Ashley Hugill delves into the encyclopedia of human billiards and enjoys the test of the World Championship

Ashley Hugill is hoping to return to the Crucible after making her debut last year (Image: Getty Images)

Ashley Hugill is one of the hardest workers in snooker and has been working hours before the World Championship qualifiers, making use of a human encyclopedia of snooker in the process.

The Sheffield-based Yorkshireman has headed south to practice as he tries to make it to the Crucible for the second year running.

Few will put him to the test more than the players who await him in North London, especially one of the game’s most cunning veterans, Sheriff of Pottinham, Anthony Hamilton.

“I feel great, I’ve been working really hard,” Hugill told ahead of this week’s qualifiers. “I’ve been traveling, all the way to London to play Anthony Hamilton and Martin O’Donnell, playing best of 19, had some really nice battles with them.

“Staying there, getting a hotel and playing for two days, a couple of top 19s, so it’s been great.

“The amount you can learn from them, especially from Anthony, the amount he’s forgotten about the game is probably more than I know, it’s like a billiards encyclopedia.”

“Then I was at Leicester playing Joe O’Connor, that’s been good, I’ve been putting in a lot of effort, keeping fit, going to bed early and doing as good as I can.”

Former German Masters champion Anthony Hamilton has been on tour since 1991 (Image: Getty Images)

O’Connor is just a year younger than the 28-year-old Hugill and has enjoyed an impressive rise up the rankings this season, thanks to his runs to the final of the Scottish Open and the semi-finals of the Players Championship.

Hugill knows he can compete with the Leicester cueman and is inspired by his excellent results this season.

“Joe is doing amazing this season, it’s inspiring to watch, it’s a great motivation to see what’s possible,” he said. ‘When we practice we have close games so hopefully it can be me soon. I just have to stay patient, practice hard and bide my time.’

Hugill’s Crucible moment came last year when he beat three players, including O’Connor, to get to the legendary spot.

Neil Robertson handed him a brutal equalizer and fell to the Australian, but gave a good account of himself in a 10-5 defeat.

The Victoria’s Academy resident hasn’t started from there as he would have liked, although he did manage his first quarterfinal ranking at the English Open this season, but he is doing his best not to think about the big picture and just focus. on the task in question.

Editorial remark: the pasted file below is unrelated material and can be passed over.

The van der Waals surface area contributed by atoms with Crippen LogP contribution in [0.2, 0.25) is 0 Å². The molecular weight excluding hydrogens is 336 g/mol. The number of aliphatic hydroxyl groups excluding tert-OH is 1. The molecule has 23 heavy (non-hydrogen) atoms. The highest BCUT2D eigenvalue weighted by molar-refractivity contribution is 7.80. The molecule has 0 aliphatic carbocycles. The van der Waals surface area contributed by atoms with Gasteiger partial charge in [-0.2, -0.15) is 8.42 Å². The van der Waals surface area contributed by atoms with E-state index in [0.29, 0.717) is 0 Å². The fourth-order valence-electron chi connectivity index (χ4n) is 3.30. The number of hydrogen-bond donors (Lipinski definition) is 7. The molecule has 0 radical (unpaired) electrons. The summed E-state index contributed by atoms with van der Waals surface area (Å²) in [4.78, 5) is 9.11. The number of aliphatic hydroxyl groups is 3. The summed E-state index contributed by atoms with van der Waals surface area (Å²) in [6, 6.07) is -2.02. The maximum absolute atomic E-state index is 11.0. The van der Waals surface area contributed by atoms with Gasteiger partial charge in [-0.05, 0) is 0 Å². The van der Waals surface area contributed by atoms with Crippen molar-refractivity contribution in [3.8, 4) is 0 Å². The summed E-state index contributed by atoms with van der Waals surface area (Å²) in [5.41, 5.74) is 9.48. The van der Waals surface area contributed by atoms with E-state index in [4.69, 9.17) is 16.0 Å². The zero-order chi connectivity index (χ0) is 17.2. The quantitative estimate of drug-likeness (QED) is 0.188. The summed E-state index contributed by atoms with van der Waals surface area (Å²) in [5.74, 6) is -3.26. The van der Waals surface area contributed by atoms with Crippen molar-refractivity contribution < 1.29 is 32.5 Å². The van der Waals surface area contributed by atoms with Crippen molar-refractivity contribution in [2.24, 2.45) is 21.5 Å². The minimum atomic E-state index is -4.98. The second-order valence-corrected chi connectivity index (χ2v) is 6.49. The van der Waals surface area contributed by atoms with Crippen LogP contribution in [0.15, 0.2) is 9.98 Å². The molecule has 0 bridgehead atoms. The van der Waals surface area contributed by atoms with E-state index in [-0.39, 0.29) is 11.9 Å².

‘At some points this season I thought, why haven’t I kicked a bit? But that doesn’t really help, you just have to focus on your next match, the next tournament, one draw at a time, one match at a time, without putting any pressure on yourself,” he said.

“It’s good to set goals and targets, but constantly thinking about kicking can be more of a distraction, you have to go back to basics and focus on the next frame.” There are so many great players that you can’t get ahead of yourself.

“I know I’ll be back in the Crucible at some point, this season, next season, whenever, I’m not putting too much pressure on myself.”

Hugill made breaks of 85, 82, 77 and 51 on his Crucible debut (Image: Getty Images)

The first player on his way to the Crucible this year is amateur standout George Pragnell, who Hugill knows will be a tough test after an impressive year away from the pro circuit.

“I actually performed it at Q School, the first year I was on tour,” Hugill said. I have seen that he has been playing well this season, so I expect a good game.

We were in the juniors at a similar time and I remember him as a really talented player back then. I’m surprised he hasn’t been on tour before, it’s obviously not easy, and I think he’s in Norwich, where it’s a bit difficult to travel to the competitions and there’s not much snooker there compared to say here.

Getting to the first round of qualifiers is really tough, with four best-of-19 games to go to get to the Crucible, but Hugill is looking for the positives of getting into the tier system early.

“If I come into the games having played one more game than my opponents, I’ll be sharper, I’ll know the conditions, I’ll have the confidence to win, so there are a lot of benefits,” he said.

“Obviously, there are more games to play, more work, you may be tired at the end, but I know I’m in good physical shape, so the momentum is an advantage.” All the best of the 19 now, I think it suits my style and my attitude in the longer matches.”

Hugill, when not traveling the country to practice, finds himself dunking balls at Victoria’s Academy in Sheffield, which is also home to some of the players currently suspended for match-fixing.

With star names Zhao Xintong and Yan Bingtao, two of those in question, he could have hit the practice facility hard, but Hugill says he has kept himself busy with quality players on hand for good work.

“There are also a lot of European players here, so it hasn’t had as big an effect on the academy as you might think,” he explained. “Obviously not ideal, but it’s still busy and it’s easy to get good games with great players, so I just put my head down and moved on.”

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